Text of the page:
Anemia in low-income exclusively breastfed infants

Marco Antonio A. Torres Josefina A. P. Braga José Augusto A. C. Taddei Fernando J. Nóbrega About the authors

OBJECTIVE: To verify the behavior of hemoglobin levels and anemia prevalence in full term infants, aged 3 to 6 months and on exclusive breastfeeding. METHODS: A cross-sectional study of 242 infants aged 3 to 6 months with birth weights of more than 2,500 g, on exclusive breastfeeding and monitored by the Program for the Promotion of Infant Growth and Development, part of the Paraisópolis Einstein Community Program. Hemoglobin was assayed by finger prick between the third and sixth months of life. Anemia was defined as Hb < 10.3 g/dL (Saarinen) or Hb < 10 g/dL (Brault-Dubuc) for infants aged 3 to 5 months and as Hb < 11.0 g/dL (WHO) for infants aged 6 months. RESULTS: Mean hemoglobin concentration was 11.3 and 11.4 g/dL at 3 and 4 months and 11.2 and 11.1 g/dL at 5 and 6 months, respectively. The percentage of anemic infants varied depending on age and the cutoff adopted, being 11.8, 10.2 and 8.3% at 3, 4 and 5 months, respectively, according to the Brault-Dubuc criteria, and 20.6, 14.8 and 10.4% by the Saarinen criteria. Anemia prevalence at 6 months was 37.5%. CONCLUSIONS: Anemia prevalence rates observed among infants aged between 3 and 6 months varied from 8.3 to 37.5%, justifying increased attention on the part of pediatricians to the hemoglobin levels of infants who are on exclusive breastfeeding, come from low-income families and present risk factors for iron deficiency.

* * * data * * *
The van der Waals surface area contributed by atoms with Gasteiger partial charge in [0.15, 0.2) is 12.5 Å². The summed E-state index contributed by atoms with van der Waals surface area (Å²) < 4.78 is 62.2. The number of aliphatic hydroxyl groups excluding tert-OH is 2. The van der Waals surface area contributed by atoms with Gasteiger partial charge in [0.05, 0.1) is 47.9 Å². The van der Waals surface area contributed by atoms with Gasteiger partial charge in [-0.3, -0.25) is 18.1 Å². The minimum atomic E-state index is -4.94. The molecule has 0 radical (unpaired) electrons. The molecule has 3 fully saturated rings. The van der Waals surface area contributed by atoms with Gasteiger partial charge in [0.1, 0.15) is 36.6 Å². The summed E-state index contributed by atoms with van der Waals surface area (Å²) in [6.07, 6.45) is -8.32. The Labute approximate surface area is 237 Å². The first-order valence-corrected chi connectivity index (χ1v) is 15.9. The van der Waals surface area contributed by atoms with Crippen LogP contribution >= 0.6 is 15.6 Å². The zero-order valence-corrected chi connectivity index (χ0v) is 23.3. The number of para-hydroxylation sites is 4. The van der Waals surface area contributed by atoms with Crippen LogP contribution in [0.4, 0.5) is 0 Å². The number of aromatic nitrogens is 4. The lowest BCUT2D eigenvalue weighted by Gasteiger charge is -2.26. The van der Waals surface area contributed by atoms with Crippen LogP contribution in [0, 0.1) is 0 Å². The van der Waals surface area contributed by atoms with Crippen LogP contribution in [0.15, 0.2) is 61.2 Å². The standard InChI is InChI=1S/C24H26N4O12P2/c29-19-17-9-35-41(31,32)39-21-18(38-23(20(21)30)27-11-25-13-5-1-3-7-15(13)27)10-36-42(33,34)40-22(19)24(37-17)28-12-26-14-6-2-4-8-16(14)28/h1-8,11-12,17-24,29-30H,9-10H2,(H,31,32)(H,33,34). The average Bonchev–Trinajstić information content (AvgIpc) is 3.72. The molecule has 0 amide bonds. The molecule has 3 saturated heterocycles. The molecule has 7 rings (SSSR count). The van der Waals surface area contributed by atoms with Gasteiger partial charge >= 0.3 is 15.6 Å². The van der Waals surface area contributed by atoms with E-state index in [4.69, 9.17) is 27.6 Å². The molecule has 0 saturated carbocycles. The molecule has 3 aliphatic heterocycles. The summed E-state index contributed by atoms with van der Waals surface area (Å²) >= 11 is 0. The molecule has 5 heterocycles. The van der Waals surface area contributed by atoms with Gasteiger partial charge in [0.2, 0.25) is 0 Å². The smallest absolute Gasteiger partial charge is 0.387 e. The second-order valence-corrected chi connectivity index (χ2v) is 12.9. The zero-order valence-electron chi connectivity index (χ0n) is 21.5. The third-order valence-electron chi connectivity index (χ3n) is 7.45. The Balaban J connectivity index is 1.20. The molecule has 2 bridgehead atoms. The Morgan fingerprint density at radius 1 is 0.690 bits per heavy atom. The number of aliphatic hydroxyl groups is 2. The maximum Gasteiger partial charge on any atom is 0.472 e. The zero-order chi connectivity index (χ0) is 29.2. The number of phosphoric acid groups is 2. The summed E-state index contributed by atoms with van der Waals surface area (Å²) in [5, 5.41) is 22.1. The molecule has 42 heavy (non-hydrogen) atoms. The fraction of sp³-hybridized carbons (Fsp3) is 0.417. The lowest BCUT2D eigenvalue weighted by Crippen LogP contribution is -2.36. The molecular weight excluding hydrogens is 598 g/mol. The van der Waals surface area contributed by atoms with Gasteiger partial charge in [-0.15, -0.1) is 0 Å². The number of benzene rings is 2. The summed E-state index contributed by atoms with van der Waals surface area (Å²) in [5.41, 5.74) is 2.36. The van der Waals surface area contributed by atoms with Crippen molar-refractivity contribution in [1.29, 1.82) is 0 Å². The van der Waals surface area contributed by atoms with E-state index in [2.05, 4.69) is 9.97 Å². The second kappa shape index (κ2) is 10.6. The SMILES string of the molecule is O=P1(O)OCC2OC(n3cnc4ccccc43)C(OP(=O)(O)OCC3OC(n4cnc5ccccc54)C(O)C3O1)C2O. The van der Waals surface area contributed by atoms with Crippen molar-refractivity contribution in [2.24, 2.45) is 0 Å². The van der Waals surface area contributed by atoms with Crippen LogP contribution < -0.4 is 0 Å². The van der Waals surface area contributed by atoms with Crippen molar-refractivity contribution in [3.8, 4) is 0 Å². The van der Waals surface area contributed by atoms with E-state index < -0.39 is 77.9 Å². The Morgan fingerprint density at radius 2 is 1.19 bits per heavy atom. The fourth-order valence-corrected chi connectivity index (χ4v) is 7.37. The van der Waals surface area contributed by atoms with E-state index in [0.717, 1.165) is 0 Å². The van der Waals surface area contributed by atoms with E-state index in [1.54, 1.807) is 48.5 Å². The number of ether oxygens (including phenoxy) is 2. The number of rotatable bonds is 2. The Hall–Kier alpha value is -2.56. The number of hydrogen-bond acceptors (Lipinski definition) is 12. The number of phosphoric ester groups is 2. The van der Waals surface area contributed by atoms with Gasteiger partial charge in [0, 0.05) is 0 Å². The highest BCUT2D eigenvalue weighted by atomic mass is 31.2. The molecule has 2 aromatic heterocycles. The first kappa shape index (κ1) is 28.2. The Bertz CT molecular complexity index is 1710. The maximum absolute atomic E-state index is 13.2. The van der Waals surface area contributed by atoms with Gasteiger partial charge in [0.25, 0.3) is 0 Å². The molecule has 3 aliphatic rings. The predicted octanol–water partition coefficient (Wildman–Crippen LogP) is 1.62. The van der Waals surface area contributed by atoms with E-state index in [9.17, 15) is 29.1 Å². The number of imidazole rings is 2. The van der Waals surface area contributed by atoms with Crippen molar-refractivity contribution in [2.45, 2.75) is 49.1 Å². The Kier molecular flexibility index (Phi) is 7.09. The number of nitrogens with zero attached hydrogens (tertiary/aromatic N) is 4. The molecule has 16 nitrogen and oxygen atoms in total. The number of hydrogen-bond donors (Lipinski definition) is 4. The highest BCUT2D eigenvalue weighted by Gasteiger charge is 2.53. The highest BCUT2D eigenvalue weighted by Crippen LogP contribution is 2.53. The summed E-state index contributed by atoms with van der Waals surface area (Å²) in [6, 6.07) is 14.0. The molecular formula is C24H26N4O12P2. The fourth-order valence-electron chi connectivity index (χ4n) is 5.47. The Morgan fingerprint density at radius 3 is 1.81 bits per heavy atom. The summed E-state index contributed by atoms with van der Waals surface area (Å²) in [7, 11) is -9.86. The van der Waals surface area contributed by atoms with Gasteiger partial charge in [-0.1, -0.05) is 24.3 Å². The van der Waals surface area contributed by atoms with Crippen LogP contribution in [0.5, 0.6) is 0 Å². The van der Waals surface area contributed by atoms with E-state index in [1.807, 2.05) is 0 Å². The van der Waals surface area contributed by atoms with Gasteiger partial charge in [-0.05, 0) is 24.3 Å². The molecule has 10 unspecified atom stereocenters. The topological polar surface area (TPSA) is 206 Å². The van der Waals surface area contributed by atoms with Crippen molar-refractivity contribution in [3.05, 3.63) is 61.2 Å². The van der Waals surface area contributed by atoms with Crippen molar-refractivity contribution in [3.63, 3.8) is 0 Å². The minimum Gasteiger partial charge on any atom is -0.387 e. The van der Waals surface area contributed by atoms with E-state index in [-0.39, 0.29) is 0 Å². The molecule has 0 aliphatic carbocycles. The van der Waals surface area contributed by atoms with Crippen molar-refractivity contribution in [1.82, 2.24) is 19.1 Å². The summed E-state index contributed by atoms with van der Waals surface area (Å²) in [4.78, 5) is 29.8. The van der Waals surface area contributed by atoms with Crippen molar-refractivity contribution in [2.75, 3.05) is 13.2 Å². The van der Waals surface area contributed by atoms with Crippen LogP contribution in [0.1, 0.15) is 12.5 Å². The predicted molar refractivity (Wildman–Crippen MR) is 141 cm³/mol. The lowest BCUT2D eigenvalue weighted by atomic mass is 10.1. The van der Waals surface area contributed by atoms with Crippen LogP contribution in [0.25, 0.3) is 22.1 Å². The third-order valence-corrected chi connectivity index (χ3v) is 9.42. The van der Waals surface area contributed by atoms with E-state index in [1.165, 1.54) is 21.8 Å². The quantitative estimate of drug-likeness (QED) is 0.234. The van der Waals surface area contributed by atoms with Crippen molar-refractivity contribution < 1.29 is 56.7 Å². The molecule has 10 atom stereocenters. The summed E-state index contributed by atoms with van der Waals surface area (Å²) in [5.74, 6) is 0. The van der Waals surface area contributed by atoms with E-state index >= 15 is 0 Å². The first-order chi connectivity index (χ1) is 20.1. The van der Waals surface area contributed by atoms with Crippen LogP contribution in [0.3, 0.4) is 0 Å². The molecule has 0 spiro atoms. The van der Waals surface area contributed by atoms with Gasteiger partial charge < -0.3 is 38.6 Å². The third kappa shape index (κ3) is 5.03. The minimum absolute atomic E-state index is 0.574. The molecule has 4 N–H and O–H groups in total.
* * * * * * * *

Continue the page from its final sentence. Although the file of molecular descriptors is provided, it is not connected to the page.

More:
Anemia; breastfeeding; iron deficiency

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